Title: Le Baron Russell to Walt Whitman, 4 October 1863
Date: October 4, 1863
Source: Transcribed from digital images or a microfilm reproduction of the original item. For a description of the editorial rationale behind our treatment of the correspondence, see our statement of editorial policy.
Location: Walt Whitman Collection, Harry Ransom Humanities Research Center, The University of Texas at Austin
Whitman Archive ID: tex.00167
Contributors to digital file: Elizabeth Lorang and Ted Genoways
Oct 4th 1863.
My dear sir,
I1 was very glad to hear of the receipt of the check I sent you & to know that it had already begun to do some good. I like very much your plan of aiding chiefly those frequent cases of suffering among the poor & unfriended young men of whom I have myself seen so many in the hospitals—I am sure you must be doing infinite good to the bodies & souls of these poor youths so far away from all other sympathies & friendships, & who now just seek a friend & comforter as few are to them. The hospitals are too cold—too regardless of human feeling,—treating our brave volunteers too much like more professional fighters not mere like thinking & suffering men.
It is bad policy, as well as inhumanity, to treat them so. The effects of the iron will of our hospitals is discouraging to the hearts of our men, & I fear it does more to prevent volunteer enlistments than all other causes—The difficulty of getting discharges & furloughs, even in cases clearly demanding such indulgence, is very great & seems to increase rather than to diminish—I wish some more humane rules could be established. I have tried to prevail upon those in authority to ameliorate the system, but without effect—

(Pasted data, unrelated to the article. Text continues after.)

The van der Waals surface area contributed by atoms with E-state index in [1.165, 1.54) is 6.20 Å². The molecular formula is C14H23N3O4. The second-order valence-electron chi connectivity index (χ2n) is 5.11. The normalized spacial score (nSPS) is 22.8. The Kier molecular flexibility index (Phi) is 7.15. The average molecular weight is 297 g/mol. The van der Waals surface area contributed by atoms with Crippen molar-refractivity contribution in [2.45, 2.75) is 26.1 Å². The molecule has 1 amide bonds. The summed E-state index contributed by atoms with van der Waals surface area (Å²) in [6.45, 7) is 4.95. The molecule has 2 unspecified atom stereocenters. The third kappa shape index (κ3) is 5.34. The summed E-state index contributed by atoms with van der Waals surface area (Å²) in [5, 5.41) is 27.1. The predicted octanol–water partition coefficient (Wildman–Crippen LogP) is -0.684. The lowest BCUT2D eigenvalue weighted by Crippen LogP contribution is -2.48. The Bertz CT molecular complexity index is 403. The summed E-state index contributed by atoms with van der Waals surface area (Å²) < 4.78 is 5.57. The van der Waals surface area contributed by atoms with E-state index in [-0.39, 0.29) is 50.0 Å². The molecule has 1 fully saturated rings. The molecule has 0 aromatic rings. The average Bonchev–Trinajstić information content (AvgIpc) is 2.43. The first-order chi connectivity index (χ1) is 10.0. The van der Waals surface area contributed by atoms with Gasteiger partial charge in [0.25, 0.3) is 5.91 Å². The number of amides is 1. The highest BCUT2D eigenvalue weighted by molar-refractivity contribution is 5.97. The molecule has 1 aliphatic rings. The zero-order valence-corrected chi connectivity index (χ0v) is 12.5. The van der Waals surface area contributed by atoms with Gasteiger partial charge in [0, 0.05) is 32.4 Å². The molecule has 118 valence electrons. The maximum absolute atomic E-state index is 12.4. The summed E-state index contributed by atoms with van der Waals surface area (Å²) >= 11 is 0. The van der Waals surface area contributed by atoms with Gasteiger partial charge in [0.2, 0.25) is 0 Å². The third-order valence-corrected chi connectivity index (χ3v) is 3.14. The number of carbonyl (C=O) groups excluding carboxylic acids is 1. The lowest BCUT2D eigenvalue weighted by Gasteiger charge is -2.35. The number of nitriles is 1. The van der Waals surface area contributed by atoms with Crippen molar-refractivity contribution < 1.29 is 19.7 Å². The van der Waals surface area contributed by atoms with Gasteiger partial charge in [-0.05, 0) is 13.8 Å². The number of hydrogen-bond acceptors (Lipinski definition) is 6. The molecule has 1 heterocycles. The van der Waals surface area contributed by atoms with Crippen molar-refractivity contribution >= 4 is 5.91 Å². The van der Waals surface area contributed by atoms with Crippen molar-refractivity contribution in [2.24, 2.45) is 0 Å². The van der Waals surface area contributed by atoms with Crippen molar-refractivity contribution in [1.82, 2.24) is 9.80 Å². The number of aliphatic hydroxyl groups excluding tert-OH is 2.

I have received twenty dollars here to be forwarded to you, ($10 cash from my friends Henry Lewis of Boston, & Benj. H Silsbee2 of Salem,) but I retain it for a few days hoping to add more to it—Meanwhile I have sent your letter to our friend Miss Hannah E. Stevenson3, (whom you may remember as an ardent worker in one of the Georgetown Hospitals,) who will read it to some of her friends. She informs me that her sister Mrs. Chs P. Curtis has written to you & sent aid for the boys. She was much interested in your account of them.
It will give me great pleasure to hear from you again—
I am very truly yours
L B Russell.
Mr Walt Whitman Washington D.C.
1. Dr. Le Baron Russell was a Boston physician, who was well acquainted with Ralph Waldo Emerson and James Redpath. Along with other philanthropically minded citizens, Russell sent Whitman money to be used in easing the suffering of the Civil War wounded languishing in the Washington, D.C., area. [back]
2. Benjamin H. Silsbee was the president of the Merchant's Bank in Salem and an influential member of the East India Marine Society. [back]
3. Hannah E. Stevenson was the sister of Margaret S. Curtis, wife of Boston counselor Charles Curtis. Both women sent sums of money to Whitman for his work in the army hospitals. [back]